15 August 2014

Is the rise in self-employment good or bad?

Are the rising levels of self-employment good or bad, or is it a case of statistics arguing the case for both, depending on how you use them?

Self-employment has been in the news again this week, with many papers now dubbing the UK as the self-employment capital of Western Europe. Are we really seeing a boom in self-employment and is this good or bad?  

Latest figures on self-employment

Figures from the Office of National Statistics (ONS) indicate that the number of self-employed workers has increased by 8% from March 2013 to March 2014. This percentage is much higher than most other European companies for the same period and means that self-employment now accounts for almost 15% of the UK labour force.

This figure still means we’re far behind other European nations such as Greece, Italy and Spain in terms of overall self-employment levels. However, if the self-employment rate continues to rise as it appears to have this year, then we may surpass them in the next few years.  

Debates over success or failures

Depending on your political stance and the data you review, the rise in self-employment levels could be positive or negative. The reality is that it is probably a bit of both.

In the positive camp, the rise is seen as evidence that people are taking hold of their dreams, and choosing to be their own boss to have more flexibility and freedom.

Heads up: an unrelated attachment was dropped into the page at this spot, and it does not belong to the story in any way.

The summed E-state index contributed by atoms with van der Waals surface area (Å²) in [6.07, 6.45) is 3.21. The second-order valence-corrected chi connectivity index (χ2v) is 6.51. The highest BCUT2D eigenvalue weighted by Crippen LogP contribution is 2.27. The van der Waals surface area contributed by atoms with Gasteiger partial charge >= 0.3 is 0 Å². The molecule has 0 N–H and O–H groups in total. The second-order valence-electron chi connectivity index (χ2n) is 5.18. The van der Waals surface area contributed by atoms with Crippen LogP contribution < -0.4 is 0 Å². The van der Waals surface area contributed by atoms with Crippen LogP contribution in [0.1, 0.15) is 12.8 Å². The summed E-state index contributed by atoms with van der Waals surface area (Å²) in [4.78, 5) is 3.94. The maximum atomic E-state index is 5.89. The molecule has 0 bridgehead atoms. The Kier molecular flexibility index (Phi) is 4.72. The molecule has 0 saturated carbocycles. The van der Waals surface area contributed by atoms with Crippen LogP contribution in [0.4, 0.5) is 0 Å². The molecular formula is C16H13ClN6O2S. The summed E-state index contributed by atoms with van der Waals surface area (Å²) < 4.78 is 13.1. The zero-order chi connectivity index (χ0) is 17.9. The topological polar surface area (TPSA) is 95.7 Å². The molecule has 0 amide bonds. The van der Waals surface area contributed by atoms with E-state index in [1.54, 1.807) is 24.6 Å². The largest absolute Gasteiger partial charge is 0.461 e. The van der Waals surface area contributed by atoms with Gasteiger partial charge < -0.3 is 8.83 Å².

The negative camp sees this rise as a sign of a poor jobs market, with evidence that self-employed workers now earn 20% less than in 2006/7 and that there is a negative correlation between per capita GDP and rates of self-employment.

There is also debate over the extent of the rise, with arguments that fewer self-employed workers are retiring skewing the results. Plus, many of those who register as self-employed are simply supplementing their wages, which skews the self-employed income data.  

Is the data accurate?

This leads to perhaps the real issue surrounding the self-employment hype, which is one of data -how it’s compiled and what it includes.

Official employment figures don’t include self-employed income, plus many surveys rely on people identifying themselves as self-employed or otherwise. In a recent blog we discussed the fact that self-employment covers a wide range of occupations and types of business, from sole traders to high-growth entrepreneurial start-ups. This makes it hard to compare employee and self-employed incomes and judge whether the rise in self-employment is good or not.  We think this detailed blog from Crunch does a good job of looking at the whole picture.  

Whether the data is accurate or not, there seems to be increasing support for self-employment in our economy. Just today at the Home Business Summit organised by Enterprise Nation, Mathew Hancock announced the government’s new package of support for home businesses